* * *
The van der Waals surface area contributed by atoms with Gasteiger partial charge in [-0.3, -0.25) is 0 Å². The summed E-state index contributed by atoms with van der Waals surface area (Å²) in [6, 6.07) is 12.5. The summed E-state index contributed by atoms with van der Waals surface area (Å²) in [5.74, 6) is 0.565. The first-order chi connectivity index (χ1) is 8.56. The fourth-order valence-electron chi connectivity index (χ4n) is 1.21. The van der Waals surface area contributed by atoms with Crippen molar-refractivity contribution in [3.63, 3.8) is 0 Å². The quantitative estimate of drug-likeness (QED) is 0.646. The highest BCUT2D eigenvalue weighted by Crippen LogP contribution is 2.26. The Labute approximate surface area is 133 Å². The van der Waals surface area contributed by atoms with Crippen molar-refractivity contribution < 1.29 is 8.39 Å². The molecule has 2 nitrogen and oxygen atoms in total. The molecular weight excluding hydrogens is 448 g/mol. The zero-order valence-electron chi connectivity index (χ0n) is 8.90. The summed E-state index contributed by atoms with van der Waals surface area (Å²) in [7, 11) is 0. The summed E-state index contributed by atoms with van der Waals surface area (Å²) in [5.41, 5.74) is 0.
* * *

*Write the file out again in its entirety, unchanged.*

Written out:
The van der Waals surface area contributed by atoms with Gasteiger partial charge in [-0.3, -0.25) is 0 Å². The summed E-state index contributed by atoms with van der Waals surface area (Å²) in [6, 6.07) is 12.5. The summed E-state index contributed by atoms with van der Waals surface area (Å²) in [5.74, 6) is 0.565. The first-order chi connectivity index (χ1) is 8.56. The fourth-order valence-electron chi connectivity index (χ4n) is 1.21. The van der Waals surface area contributed by atoms with Crippen molar-refractivity contribution in [3.63, 3.8) is 0 Å². The quantitative estimate of drug-likeness (QED) is 0.646. The highest BCUT2D eigenvalue weighted by Crippen LogP contribution is 2.26. The Labute approximate surface area is 133 Å². The van der Waals surface area contributed by atoms with Crippen molar-refractivity contribution < 1.29 is 8.39 Å². The molecule has 2 nitrogen and oxygen atoms in total. The molecular weight excluding hydrogens is 448 g/mol. The zero-order valence-electron chi connectivity index (χ0n) is 8.90. The summed E-state index contributed by atoms with van der Waals surface area (Å²) in [7, 11) is 0. The summed E-state index contributed by atoms with van der Waals surface area (Å²) in [5.41, 5.74) is 0.